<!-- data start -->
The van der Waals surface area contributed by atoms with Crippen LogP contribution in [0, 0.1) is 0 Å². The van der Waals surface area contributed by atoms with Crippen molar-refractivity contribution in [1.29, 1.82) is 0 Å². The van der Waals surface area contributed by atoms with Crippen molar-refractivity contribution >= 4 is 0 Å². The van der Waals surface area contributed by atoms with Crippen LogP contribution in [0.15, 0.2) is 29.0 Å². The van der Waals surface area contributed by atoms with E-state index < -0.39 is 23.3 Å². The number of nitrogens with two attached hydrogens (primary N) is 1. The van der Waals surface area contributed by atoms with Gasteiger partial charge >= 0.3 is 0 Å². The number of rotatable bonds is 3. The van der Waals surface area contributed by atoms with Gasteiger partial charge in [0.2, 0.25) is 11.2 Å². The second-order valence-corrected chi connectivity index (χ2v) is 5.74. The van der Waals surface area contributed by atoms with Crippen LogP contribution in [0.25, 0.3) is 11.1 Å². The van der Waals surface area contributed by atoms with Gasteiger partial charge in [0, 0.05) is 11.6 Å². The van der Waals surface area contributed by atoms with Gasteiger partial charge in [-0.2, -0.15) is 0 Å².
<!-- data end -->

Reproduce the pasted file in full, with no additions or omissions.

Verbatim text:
The van der Waals surface area contributed by atoms with Crippen LogP contribution in [0, 0.1) is 0 Å². The van der Waals surface area contributed by atoms with Crippen molar-refractivity contribution in [1.29, 1.82) is 0 Å². The van der Waals surface area contributed by atoms with Crippen molar-refractivity contribution >= 4 is 0 Å². The van der Waals surface area contributed by atoms with Crippen LogP contribution in [0.15, 0.2) is 29.0 Å². The van der Waals surface area contributed by atoms with E-state index < -0.39 is 23.3 Å². The number of nitrogens with two attached hydrogens (primary N) is 1. The van der Waals surface area contributed by atoms with Gasteiger partial charge >= 0.3 is 0 Å². The number of rotatable bonds is 3. The van der Waals surface area contributed by atoms with Gasteiger partial charge in [0.2, 0.25) is 11.2 Å². The second-order valence-corrected chi connectivity index (χ2v) is 5.74. The van der Waals surface area contributed by atoms with Crippen LogP contribution in [0.25, 0.3) is 11.1 Å². The van der Waals surface area contributed by atoms with Gasteiger partial charge in [0, 0.05) is 11.6 Å². The van der Waals surface area contributed by atoms with Gasteiger partial charge in [-0.2, -0.15) is 0 Å².